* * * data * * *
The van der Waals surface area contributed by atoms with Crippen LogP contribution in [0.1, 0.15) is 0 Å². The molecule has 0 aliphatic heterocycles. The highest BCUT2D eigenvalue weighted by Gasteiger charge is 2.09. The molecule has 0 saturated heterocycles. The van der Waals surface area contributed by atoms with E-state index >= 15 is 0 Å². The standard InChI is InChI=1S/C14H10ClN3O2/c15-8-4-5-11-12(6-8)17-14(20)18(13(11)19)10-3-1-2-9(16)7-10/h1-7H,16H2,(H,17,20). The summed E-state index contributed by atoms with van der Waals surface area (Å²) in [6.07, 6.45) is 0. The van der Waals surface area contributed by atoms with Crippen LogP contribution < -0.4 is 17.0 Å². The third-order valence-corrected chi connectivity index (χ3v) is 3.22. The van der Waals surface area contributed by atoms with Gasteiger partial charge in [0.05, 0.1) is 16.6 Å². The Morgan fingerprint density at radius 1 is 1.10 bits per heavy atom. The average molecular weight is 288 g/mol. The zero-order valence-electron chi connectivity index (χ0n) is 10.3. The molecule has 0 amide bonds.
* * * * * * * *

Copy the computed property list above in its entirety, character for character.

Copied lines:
The van der Waals surface area contributed by atoms with Crippen LogP contribution in [0.1, 0.15) is 0 Å². The molecule has 0 aliphatic heterocycles. The highest BCUT2D eigenvalue weighted by Gasteiger charge is 2.09. The molecule has 0 saturated heterocycles. The van der Waals surface area contributed by atoms with E-state index >= 15 is 0 Å². The standard InChI is InChI=1S/C14H10ClN3O2/c15-8-4-5-11-12(6-8)17-14(20)18(13(11)19)10-3-1-2-9(16)7-10/h1-7H,16H2,(H,17,20). The summed E-state index contributed by atoms with van der Waals surface area (Å²) in [6.07, 6.45) is 0. The van der Waals surface area contributed by atoms with Crippen LogP contribution < -0.4 is 17.0 Å². The third-order valence-corrected chi connectivity index (χ3v) is 3.22. The van der Waals surface area contributed by atoms with Gasteiger partial charge in [0.05, 0.1) is 16.6 Å². The Morgan fingerprint density at radius 1 is 1.10 bits per heavy atom. The average molecular weight is 288 g/mol. The zero-order valence-electron chi connectivity index (χ0n) is 10.3. The molecule has 0 amide bonds.